Table of Contents

  • The idea to develop this book for public policy-makers in small states and students of public policy emanated from the teaching of the module on environment and natural resource analysis as part of the public policy and administration masters at the University of Mauritius. In fact, Dr John L. Roberts gave the idea for this book and helped as an advisor in various capacities. This book, part of a wider project that introduced the public policy course at the University of Mauritius, benefitted fromthe lectures delivered by DrYetiNisha Madhoo, Dr John L. Roberts and Professor ShyamNath.Theministries of finance, economic development, environment and quality of life, international trade, foreign affairs and regional co-operation, education and health, public utilities and social services contributed by making their requirements for this course very specific. Moreover, academics from various universities around the world provided useful inputs. These included Professor James Robinson, Harvard University; Professor Alistair Munro, University of East Anglia; Professor Mukul Asher, National University of Singapore; Professor Larry Schroeder, Syracuse University; Professor Dan Atwood, Director of the School of International Social Affairs, University of Minnesota; Professor RoyW. Bahl, Georgia State University, Atlanta; and Professor Glenn Withers, Australian National University; University of Western Australia in Perth, Washington State University in Seattle, National Institute of Public Finance and Policy and Jawaharlal Nehru University in New Delhi.

  • The significance of environmental and natural resource analysis for capacity building in public policy design and programme planning and evaluation is tremendous.The contribution of the idea of the ‘tragedy of the commons’ by Hardin (1968) is a seminal one, which takes off fromthe property rights literature and proceeds to discuss the consequences of the lack of property rights and excessive use of common resources. The conventional wisdom predicts that environmental resources having the characteristics of common pool resources would be degraded if regulation or other policy instruments are not in force. The 2009 Nobel Prize winner E. Ostrom (1990) challenges this contention about the need for regulation or privatisation and discusses conditions underwhichthe commons can be successfullymanaged by resource user groups such that the tragedy is avoided. Nevertheless, the role of the public sector institutions in enforcing rules, particularly access rules for common pool resources, is highlighted. The crux of the need is to develop a proactive public policy and a proactive environmental public policy.While recognising the policy instance in resourcemanagement, giving a shape to proactive policies is bristledwith insurmountable challenges.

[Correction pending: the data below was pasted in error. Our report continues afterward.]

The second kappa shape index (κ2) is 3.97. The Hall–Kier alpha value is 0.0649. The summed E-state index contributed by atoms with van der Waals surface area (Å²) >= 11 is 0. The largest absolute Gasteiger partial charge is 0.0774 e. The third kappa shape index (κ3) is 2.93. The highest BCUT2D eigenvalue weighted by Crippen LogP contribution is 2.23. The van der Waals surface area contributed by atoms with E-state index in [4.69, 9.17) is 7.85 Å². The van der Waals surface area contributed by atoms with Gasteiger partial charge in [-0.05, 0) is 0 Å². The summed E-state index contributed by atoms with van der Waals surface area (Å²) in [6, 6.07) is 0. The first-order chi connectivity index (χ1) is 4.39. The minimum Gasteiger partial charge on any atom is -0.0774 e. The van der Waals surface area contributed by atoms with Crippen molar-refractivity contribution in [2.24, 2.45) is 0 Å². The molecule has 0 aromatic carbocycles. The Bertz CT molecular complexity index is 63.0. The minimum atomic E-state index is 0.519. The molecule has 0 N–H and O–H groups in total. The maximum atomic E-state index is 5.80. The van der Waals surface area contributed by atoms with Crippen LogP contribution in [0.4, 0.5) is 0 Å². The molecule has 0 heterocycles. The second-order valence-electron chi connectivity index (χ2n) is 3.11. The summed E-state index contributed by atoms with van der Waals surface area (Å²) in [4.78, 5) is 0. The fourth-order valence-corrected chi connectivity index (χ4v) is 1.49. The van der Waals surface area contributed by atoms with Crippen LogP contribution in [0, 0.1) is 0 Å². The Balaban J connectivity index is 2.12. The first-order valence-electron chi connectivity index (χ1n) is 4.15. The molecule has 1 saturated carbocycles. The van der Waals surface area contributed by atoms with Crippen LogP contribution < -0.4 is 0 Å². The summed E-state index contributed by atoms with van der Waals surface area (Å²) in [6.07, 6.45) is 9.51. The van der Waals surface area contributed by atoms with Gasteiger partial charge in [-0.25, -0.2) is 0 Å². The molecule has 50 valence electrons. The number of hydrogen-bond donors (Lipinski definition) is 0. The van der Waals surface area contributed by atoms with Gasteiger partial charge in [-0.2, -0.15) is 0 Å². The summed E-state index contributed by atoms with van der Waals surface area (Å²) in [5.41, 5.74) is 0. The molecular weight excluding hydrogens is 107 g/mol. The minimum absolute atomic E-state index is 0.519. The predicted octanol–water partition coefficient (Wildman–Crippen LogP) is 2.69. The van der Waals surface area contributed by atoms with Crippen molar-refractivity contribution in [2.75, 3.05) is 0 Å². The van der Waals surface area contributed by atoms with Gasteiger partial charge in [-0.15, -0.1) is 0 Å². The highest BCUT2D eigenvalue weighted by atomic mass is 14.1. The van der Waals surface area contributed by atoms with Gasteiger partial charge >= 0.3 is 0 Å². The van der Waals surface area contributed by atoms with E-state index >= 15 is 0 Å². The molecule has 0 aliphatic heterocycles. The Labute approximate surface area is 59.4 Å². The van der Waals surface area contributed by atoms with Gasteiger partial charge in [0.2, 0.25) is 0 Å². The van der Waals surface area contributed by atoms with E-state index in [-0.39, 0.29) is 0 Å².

• Somuch of man’s history has been about the achievement of technical progress in which marginal productivity continues to increase for the same levels of factors of production, that for centuries man has assumed this approach to development is incontestable. If he does not already live in the best of all possible worlds, then only time is arresting his inevitable progress to that end. People in small states and SIDS have for centuries enjoyed outstanding natural assets which are now increasingly threatened by an approach to economic development that values such natural wealth at zero. Such people, and the tourists who flock to their shores seeking a taste of paradise, seem too often bent on forms of development that are destroying these gifts of nature on which their survival depends. This book is offered as an antidote to this traditional western concept of progress and the narrow perspective of the liberalising march of history.